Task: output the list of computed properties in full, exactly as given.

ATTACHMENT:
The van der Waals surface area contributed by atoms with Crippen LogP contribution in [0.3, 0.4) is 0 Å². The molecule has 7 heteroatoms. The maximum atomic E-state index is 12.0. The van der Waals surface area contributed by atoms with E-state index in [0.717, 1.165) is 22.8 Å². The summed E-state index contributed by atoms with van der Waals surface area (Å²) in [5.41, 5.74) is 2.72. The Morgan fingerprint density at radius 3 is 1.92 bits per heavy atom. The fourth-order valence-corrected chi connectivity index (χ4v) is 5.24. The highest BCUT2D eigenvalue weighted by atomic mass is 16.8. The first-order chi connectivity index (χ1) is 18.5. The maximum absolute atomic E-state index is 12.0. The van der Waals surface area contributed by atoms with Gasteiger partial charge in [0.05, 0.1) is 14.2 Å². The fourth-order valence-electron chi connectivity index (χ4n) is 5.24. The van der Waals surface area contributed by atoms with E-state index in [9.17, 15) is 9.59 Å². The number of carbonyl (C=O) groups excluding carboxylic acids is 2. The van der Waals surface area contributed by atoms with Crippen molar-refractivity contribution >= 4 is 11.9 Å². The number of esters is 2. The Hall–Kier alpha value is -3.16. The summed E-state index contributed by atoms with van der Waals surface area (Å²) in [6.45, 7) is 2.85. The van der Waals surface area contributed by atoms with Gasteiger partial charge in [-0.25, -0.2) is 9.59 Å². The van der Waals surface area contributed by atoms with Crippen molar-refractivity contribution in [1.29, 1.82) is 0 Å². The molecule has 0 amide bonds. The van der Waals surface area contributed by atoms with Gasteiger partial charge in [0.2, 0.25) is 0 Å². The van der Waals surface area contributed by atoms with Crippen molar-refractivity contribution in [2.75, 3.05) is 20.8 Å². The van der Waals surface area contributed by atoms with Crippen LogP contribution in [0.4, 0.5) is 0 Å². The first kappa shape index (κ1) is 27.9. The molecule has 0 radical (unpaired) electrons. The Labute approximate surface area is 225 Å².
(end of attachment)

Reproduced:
The van der Waals surface area contributed by atoms with Crippen LogP contribution in [0.3, 0.4) is 0 Å². The molecule has 7 heteroatoms. The maximum atomic E-state index is 12.0. The van der Waals surface area contributed by atoms with E-state index in [0.717, 1.165) is 22.8 Å². The summed E-state index contributed by atoms with van der Waals surface area (Å²) in [5.41, 5.74) is 2.72. The Morgan fingerprint density at radius 3 is 1.92 bits per heavy atom. The fourth-order valence-corrected chi connectivity index (χ4v) is 5.24. The highest BCUT2D eigenvalue weighted by atomic mass is 16.8. The first-order chi connectivity index (χ1) is 18.5. The maximum absolute atomic E-state index is 12.0. The van der Waals surface area contributed by atoms with Gasteiger partial charge in [0.05, 0.1) is 14.2 Å². The fourth-order valence-electron chi connectivity index (χ4n) is 5.24. The van der Waals surface area contributed by atoms with E-state index in [9.17, 15) is 9.59 Å². The number of carbonyl (C=O) groups excluding carboxylic acids is 2. The van der Waals surface area contributed by atoms with Crippen molar-refractivity contribution >= 4 is 11.9 Å². The number of esters is 2. The Hall–Kier alpha value is -3.16. The summed E-state index contributed by atoms with van der Waals surface area (Å²) in [6.45, 7) is 2.85. The van der Waals surface area contributed by atoms with Gasteiger partial charge in [-0.25, -0.2) is 9.59 Å². The van der Waals surface area contributed by atoms with Crippen molar-refractivity contribution in [1.29, 1.82) is 0 Å². The molecule has 0 amide bonds. The van der Waals surface area contributed by atoms with Gasteiger partial charge in [0.2, 0.25) is 0 Å². The van der Waals surface area contributed by atoms with Crippen molar-refractivity contribution in [2.75, 3.05) is 20.8 Å². The van der Waals surface area contributed by atoms with Crippen LogP contribution in [0.4, 0.5) is 0 Å². The first kappa shape index (κ1) is 27.9. The molecule has 0 radical (unpaired) electrons. The Labute approximate surface area is 225 Å².